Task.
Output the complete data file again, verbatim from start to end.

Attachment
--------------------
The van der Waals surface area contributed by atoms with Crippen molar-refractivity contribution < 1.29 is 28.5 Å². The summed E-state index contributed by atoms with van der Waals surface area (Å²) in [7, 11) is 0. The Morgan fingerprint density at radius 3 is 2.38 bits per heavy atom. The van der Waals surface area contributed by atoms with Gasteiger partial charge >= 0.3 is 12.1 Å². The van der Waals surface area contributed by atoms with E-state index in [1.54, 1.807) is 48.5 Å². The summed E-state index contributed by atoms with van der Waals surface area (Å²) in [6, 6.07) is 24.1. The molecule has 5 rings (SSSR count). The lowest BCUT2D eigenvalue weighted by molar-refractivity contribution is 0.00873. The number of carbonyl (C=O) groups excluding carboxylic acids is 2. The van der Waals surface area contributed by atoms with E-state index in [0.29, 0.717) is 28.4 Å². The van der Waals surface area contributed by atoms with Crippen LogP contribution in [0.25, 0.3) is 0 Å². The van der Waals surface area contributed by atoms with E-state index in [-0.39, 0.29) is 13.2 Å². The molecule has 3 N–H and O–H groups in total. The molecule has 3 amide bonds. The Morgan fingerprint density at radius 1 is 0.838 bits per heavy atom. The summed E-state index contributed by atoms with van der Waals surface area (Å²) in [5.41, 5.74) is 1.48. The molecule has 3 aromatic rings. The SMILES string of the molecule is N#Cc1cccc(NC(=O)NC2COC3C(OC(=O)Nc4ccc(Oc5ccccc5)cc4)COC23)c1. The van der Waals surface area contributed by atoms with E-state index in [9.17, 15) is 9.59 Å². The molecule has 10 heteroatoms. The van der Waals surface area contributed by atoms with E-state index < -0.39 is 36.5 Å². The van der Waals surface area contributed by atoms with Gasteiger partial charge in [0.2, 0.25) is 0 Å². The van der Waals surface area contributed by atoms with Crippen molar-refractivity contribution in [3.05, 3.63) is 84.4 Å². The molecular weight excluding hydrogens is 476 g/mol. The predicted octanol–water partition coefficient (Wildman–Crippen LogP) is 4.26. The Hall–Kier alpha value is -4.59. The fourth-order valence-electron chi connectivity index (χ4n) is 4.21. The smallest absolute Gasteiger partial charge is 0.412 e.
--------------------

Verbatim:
The van der Waals surface area contributed by atoms with Crippen molar-refractivity contribution < 1.29 is 28.5 Å². The summed E-state index contributed by atoms with van der Waals surface area (Å²) in [7, 11) is 0. The Morgan fingerprint density at radius 3 is 2.38 bits per heavy atom. The van der Waals surface area contributed by atoms with Gasteiger partial charge >= 0.3 is 12.1 Å². The van der Waals surface area contributed by atoms with E-state index in [1.54, 1.807) is 48.5 Å². The summed E-state index contributed by atoms with van der Waals surface area (Å²) in [6, 6.07) is 24.1. The molecule has 5 rings (SSSR count). The lowest BCUT2D eigenvalue weighted by molar-refractivity contribution is 0.00873. The number of carbonyl (C=O) groups excluding carboxylic acids is 2. The van der Waals surface area contributed by atoms with E-state index in [0.29, 0.717) is 28.4 Å². The van der Waals surface area contributed by atoms with Crippen LogP contribution in [0.25, 0.3) is 0 Å². The van der Waals surface area contributed by atoms with E-state index in [-0.39, 0.29) is 13.2 Å². The molecule has 3 N–H and O–H groups in total. The molecule has 3 amide bonds. The Morgan fingerprint density at radius 1 is 0.838 bits per heavy atom. The summed E-state index contributed by atoms with van der Waals surface area (Å²) in [5.41, 5.74) is 1.48. The molecule has 3 aromatic rings. The SMILES string of the molecule is N#Cc1cccc(NC(=O)NC2COC3C(OC(=O)Nc4ccc(Oc5ccccc5)cc4)COC23)c1. The van der Waals surface area contributed by atoms with E-state index in [9.17, 15) is 9.59 Å². The molecule has 10 heteroatoms. The van der Waals surface area contributed by atoms with E-state index < -0.39 is 36.5 Å². The van der Waals surface area contributed by atoms with Gasteiger partial charge in [0.2, 0.25) is 0 Å². The van der Waals surface area contributed by atoms with Crippen molar-refractivity contribution in [3.05, 3.63) is 84.4 Å². The molecular weight excluding hydrogens is 476 g/mol. The predicted octanol–water partition coefficient (Wildman–Crippen LogP) is 4.26. The Hall–Kier alpha value is -4.59. The fourth-order valence-electron chi connectivity index (χ4n) is 4.21. The smallest absolute Gasteiger partial charge is 0.412 e.